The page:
I agree with you to some extent, but I also think if a publisher doesn't know how to market your book, you have to show them how. In the past, I'd heard that publishers don't spend a lot of money on first time authors. Therefore, when I got my first contract, my first thought was, "how can I market this book so it can be a success?" Instead of "What is the publisher going to do for me?" Hopefully, my first book will be successful and when it's time for another round of contracts, then I'll be able to expect more from a publisher. Now, I'm trying to get a contract for my sci-fi series (totally different from my normal fare). I drafted a 13-page marketing plan for the publisher so they could visualize my books on the market. Maybe with the plan, a publisher will be willing to invest more. We'll see.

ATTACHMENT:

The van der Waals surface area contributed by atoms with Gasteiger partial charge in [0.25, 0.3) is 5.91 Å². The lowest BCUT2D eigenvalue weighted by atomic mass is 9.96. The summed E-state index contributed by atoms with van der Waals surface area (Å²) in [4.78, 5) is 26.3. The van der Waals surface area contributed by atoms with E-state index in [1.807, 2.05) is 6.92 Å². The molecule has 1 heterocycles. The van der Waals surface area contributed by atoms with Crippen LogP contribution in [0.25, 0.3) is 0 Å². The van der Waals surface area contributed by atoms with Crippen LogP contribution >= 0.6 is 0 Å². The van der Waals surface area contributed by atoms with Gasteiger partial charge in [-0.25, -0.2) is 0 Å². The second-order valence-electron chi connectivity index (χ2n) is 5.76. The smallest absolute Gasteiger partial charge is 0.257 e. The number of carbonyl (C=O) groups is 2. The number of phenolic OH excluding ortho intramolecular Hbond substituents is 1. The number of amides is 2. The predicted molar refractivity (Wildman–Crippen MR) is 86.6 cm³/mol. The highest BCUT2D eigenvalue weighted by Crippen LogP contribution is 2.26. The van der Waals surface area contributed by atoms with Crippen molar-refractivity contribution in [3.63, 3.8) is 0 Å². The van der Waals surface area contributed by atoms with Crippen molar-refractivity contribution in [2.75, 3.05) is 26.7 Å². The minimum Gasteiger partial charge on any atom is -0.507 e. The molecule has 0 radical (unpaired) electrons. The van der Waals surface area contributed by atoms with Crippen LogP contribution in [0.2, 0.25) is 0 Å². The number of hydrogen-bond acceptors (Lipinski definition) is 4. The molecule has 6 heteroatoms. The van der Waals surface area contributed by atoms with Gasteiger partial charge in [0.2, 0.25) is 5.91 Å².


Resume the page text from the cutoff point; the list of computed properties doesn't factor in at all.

On another note - thanks for your comments about my blog on another post. It means a lot.

Bernita said...

I think an author should do much to help market their book.
Authors sometimes have neat ideas which can be added to a publisher's marketing policies.
What leaves me puzzled is the publisher who only invites submission with a marketing plan. Are they only printers?
It leaves me bewildered ( not an uncommon condition) they are supposed to be the experts on what gets books bought, I'm only the idiot who writes them.

Frankly, any publisher who gets you, Dakota, is lucky, you've obviously gone beyond, not only what some writers are willing to do but beyond what many are CAPABLE of doing.
Takes anything I said and double it.You have a mature and interesting blog.